Taxpayers are willing to go through more steps when preparing their tax returns, such as confirming their identifications and proving additional documentation, if it can help combat tax fraud and identity theft, according to a new survey.

The survey, by H&R Block, found that 96 percent of consumers are willing to take action to combat tax fraud. Some of the top responses include answering additional questions on their returns, providing additional documentation, using a professional tax preparer who is regulated by the Internal Revenue Service and answering questions to confirm their identity when using do-it-yourself software or Web sites.

“We believe challenging suspicious activity—before returns get to the IRS—is the right thing to do,” said H&R Block president and CEO Bill Cobb in a statement. “Consumers agree.”

This is the second year for the survey, conducted by the Tax Institute at H&R Block and ORC International, which shows an increase in taxpayer willingness to engage from a 2014 survey.

The survey respondents believe that fraudulent returns are most likely to originate from do-it-yourself tax preparation software or Web sites, with the percentage of people who believe this growing 14 percentage points from last year (68 percent vs. 54 percent).

Among the 63 percent of survey respondents who use a professional tax preparer, 90 percent support requiring tax preparers to meet minimum training standards. This is consistent with last year's findings of 89 percent.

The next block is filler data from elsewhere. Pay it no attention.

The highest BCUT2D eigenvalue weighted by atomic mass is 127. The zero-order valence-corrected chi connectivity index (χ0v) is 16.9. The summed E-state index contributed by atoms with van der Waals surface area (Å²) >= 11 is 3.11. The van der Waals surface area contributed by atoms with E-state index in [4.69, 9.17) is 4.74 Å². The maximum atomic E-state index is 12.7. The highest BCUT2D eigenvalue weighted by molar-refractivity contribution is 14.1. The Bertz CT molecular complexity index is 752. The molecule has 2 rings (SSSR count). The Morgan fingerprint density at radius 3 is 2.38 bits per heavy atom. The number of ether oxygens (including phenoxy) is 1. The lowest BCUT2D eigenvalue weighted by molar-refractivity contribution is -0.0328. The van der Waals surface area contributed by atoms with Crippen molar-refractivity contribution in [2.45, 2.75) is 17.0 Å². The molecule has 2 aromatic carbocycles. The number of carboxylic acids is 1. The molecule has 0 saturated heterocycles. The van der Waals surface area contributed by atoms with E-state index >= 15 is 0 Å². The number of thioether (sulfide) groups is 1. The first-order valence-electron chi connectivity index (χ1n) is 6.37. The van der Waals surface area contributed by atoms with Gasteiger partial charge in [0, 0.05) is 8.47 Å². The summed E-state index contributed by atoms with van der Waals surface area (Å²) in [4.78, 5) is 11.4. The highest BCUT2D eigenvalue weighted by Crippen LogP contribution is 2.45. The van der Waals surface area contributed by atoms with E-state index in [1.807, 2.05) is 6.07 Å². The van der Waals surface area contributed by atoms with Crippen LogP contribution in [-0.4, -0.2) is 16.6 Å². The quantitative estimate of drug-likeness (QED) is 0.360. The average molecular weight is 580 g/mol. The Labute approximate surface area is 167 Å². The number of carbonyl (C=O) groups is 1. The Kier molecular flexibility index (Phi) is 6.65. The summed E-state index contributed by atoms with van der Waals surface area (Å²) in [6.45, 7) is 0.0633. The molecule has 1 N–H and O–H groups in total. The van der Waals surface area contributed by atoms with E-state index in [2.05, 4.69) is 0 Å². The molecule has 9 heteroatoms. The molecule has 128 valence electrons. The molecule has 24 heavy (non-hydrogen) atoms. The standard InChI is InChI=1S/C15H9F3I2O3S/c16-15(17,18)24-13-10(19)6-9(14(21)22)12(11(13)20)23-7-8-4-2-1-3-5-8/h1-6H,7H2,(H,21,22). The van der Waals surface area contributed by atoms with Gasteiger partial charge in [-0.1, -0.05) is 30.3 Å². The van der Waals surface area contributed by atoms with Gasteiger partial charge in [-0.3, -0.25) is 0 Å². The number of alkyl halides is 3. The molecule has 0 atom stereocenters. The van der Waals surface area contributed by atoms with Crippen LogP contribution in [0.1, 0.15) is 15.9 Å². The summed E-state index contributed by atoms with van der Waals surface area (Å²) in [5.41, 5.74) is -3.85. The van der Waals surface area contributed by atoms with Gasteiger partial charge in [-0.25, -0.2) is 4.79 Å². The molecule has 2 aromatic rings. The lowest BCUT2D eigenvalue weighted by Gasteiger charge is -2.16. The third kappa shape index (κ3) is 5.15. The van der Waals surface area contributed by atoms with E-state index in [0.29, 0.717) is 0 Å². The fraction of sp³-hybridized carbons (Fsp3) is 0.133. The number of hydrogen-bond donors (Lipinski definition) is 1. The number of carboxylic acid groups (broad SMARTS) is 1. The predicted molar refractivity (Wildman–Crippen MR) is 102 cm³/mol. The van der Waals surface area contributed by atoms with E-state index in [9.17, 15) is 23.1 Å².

The survey found that consumers support consistent filing requirements, regardless of how they file their taxes. Eighty-eight percent of all respondents support requiring tax forms and documentation requirements to be the same whether using a professional tax preparer or DIY software or Web sites. That is consistent with last year's finding of 86 percent.

Consumers who prepare and file their own tax returns support requiring minimum standards for DIY tax preparation software and Web sites, according to the poll. Among the 30 percent of respondents who use DIY tax preparation software, 92 percent support requiring DIY tax preparation software and Web sites to meet minimum standards. This is consistent with last year's findings of 91 percent.

"Tax fraud and improper payments are at least a $20 billion problem,” said Kathy Pickering, executive director of the Tax Institute at H&R Block. “Whether they file their taxes with a tax preparer or with do-it-yourself software, consumers believe that tax preparers, software providers, government and they themselves have responsibility to solve this problem. For their part, they are willing to take several actions including confirming their identity and answering more questions.”

To see the complete survey results, click here.

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